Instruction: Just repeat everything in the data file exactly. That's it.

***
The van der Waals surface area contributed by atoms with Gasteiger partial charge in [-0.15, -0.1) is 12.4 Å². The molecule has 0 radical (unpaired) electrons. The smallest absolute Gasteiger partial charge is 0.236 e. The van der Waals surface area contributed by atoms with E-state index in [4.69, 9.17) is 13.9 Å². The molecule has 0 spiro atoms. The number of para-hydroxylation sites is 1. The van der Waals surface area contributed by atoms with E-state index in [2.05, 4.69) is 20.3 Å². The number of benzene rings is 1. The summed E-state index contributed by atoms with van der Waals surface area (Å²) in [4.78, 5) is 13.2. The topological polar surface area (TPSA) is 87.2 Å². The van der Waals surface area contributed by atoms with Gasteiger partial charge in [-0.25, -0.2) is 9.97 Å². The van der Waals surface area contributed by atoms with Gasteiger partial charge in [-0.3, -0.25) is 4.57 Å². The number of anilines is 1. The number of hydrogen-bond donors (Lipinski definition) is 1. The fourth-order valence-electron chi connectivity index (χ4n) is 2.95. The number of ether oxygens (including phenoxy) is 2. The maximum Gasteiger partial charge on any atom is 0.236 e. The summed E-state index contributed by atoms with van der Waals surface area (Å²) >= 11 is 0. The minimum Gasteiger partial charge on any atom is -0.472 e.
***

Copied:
The van der Waals surface area contributed by atoms with Gasteiger partial charge in [-0.15, -0.1) is 12.4 Å². The molecule has 0 radical (unpaired) electrons. The smallest absolute Gasteiger partial charge is 0.236 e. The van der Waals surface area contributed by atoms with E-state index in [4.69, 9.17) is 13.9 Å². The molecule has 0 spiro atoms. The number of para-hydroxylation sites is 1. The van der Waals surface area contributed by atoms with E-state index in [2.05, 4.69) is 20.3 Å². The number of benzene rings is 1. The summed E-state index contributed by atoms with van der Waals surface area (Å²) in [4.78, 5) is 13.2. The topological polar surface area (TPSA) is 87.2 Å². The van der Waals surface area contributed by atoms with Gasteiger partial charge in [-0.25, -0.2) is 9.97 Å². The van der Waals surface area contributed by atoms with Gasteiger partial charge in [-0.3, -0.25) is 4.57 Å². The number of anilines is 1. The number of hydrogen-bond donors (Lipinski definition) is 1. The fourth-order valence-electron chi connectivity index (χ4n) is 2.95. The number of ether oxygens (including phenoxy) is 2. The maximum Gasteiger partial charge on any atom is 0.236 e. The summed E-state index contributed by atoms with van der Waals surface area (Å²) >= 11 is 0. The minimum Gasteiger partial charge on any atom is -0.472 e.